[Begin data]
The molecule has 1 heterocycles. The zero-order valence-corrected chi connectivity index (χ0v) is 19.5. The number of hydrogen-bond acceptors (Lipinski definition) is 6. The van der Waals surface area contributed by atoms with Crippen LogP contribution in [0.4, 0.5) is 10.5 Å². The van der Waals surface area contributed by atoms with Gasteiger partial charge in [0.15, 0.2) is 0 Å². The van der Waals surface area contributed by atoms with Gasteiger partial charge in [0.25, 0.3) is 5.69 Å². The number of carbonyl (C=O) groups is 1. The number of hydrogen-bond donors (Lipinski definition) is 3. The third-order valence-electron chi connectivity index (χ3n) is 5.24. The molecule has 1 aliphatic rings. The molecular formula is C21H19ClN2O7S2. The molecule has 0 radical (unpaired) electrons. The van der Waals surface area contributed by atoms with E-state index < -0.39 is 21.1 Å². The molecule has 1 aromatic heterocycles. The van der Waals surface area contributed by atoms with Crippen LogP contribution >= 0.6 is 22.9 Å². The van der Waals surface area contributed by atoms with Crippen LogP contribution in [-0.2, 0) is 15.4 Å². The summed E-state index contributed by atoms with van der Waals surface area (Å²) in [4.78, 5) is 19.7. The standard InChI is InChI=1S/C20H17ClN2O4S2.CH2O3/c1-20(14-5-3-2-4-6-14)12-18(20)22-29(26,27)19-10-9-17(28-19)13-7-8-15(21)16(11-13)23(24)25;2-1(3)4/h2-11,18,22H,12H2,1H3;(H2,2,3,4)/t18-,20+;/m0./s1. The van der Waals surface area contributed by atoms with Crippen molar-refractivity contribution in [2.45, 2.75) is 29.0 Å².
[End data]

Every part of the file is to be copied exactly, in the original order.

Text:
The molecule has 1 heterocycles. The zero-order valence-corrected chi connectivity index (χ0v) is 19.5. The number of hydrogen-bond acceptors (Lipinski definition) is 6. The van der Waals surface area contributed by atoms with Crippen LogP contribution in [0.4, 0.5) is 10.5 Å². The van der Waals surface area contributed by atoms with Gasteiger partial charge in [0.15, 0.2) is 0 Å². The van der Waals surface area contributed by atoms with Gasteiger partial charge in [0.25, 0.3) is 5.69 Å². The number of carbonyl (C=O) groups is 1. The number of hydrogen-bond donors (Lipinski definition) is 3. The third-order valence-electron chi connectivity index (χ3n) is 5.24. The molecule has 1 aliphatic rings. The molecular formula is C21H19ClN2O7S2. The molecule has 0 radical (unpaired) electrons. The van der Waals surface area contributed by atoms with E-state index < -0.39 is 21.1 Å². The molecule has 1 aromatic heterocycles. The van der Waals surface area contributed by atoms with Crippen LogP contribution >= 0.6 is 22.9 Å². The van der Waals surface area contributed by atoms with Crippen LogP contribution in [-0.2, 0) is 15.4 Å². The summed E-state index contributed by atoms with van der Waals surface area (Å²) in [4.78, 5) is 19.7. The standard InChI is InChI=1S/C20H17ClN2O4S2.CH2O3/c1-20(14-5-3-2-4-6-14)12-18(20)22-29(26,27)19-10-9-17(28-19)13-7-8-15(21)16(11-13)23(24)25;2-1(3)4/h2-11,18,22H,12H2,1H3;(H2,2,3,4)/t18-,20+;/m0./s1. The van der Waals surface area contributed by atoms with Crippen molar-refractivity contribution in [2.45, 2.75) is 29.0 Å².